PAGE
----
Ever since I was a kid, certain movies have stuck with me, surfacing unexpectedly. Some because they are irreverently funny; I still quote Caddyshack when on a golf course. Others because they explore some element of humanity; think The Deer Hunter and Apocalypse Now. And others simply scare the ever loving you-know-what out of me; The Exorcist was definitely one of those. The movie When a Stranger Calls is in this last category. It’s about a series of prank calls made to a babysitter where the dark voice at the other end of the phone asks over and over again if she has checked the children. The calls become more ominous and finally the police are able to trace them to…wait for it…the inside of the house. At this point, panic takes over (me and the babysitter), and it isn’t clear whether the babysitter is going to make it out alive. Definitely edge of your seat stuff.
The movie was remade in the 90s, but I thought of the original recently as I was reading a Global State of Information Security® Survey 2015 report from PwC. Seriously, I did. Many of the big consulting firms have similar security surveys, but this one is particularly good because it breaks out Oil & Gas as well as Power to draw conclusions on the state of cybersecurity. Within the Oil & Gas section, they highlight the fastest growing sources of security incidences. The “foreign nation-states” group has the highest growth rate at 108 percent, but the next highest is the “current employees” group at 85 percent.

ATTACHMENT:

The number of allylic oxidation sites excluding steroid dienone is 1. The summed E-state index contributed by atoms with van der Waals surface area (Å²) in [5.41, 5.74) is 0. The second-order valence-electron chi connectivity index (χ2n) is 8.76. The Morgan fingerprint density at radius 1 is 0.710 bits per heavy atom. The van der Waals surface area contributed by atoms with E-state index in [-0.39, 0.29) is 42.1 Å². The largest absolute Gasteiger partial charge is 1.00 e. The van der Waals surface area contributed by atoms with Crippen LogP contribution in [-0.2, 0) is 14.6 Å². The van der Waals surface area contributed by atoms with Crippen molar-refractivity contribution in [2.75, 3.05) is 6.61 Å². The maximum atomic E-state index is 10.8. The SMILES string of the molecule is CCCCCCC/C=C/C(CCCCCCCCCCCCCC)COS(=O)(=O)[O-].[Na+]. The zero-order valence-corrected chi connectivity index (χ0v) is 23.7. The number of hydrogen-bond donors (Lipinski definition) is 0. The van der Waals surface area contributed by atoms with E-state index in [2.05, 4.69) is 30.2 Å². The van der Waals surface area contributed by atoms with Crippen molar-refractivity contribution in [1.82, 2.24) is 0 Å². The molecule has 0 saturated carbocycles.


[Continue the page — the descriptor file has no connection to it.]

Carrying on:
Security risk is often viewed as an external threat best defeated by physical- or networked-based security. The idea is that if you keep the bad guys at bay – on the outside of the house – then you are safe. Unfortunately, 85 percent growth clearly indicates the bad guys are already inside the house. And, in truth, they aren’t even bad guys. They are engineers, IT, or operations personnel with every intention of doing a good job. But sometimes a mistake is made, such as an inadvertent configuration change to a control system that compromises security. The trick for plant operators or security personnel is detecting these mistakes before something bad happens.
In the movie, the babysitter had the police trace the calls to discover the location of the threat. In a plant, finding the threat requires a police action as well. The difference is that a plant needs a much higher degree of technical prowess for effective detection – specifically, software automation that monitors for unauthorized changes to proprietary configuration data for all control systems. Today, if this is done at all, it typically relies on incomplete, manually gathered asset inventory data. It’s hard to police what you cannot see or that becomes stale over time.
Have you seen similar increases in the number of employee-based security incidences? Do you have effective measures to detect them and remediate before something bad happens? Have you checked the children?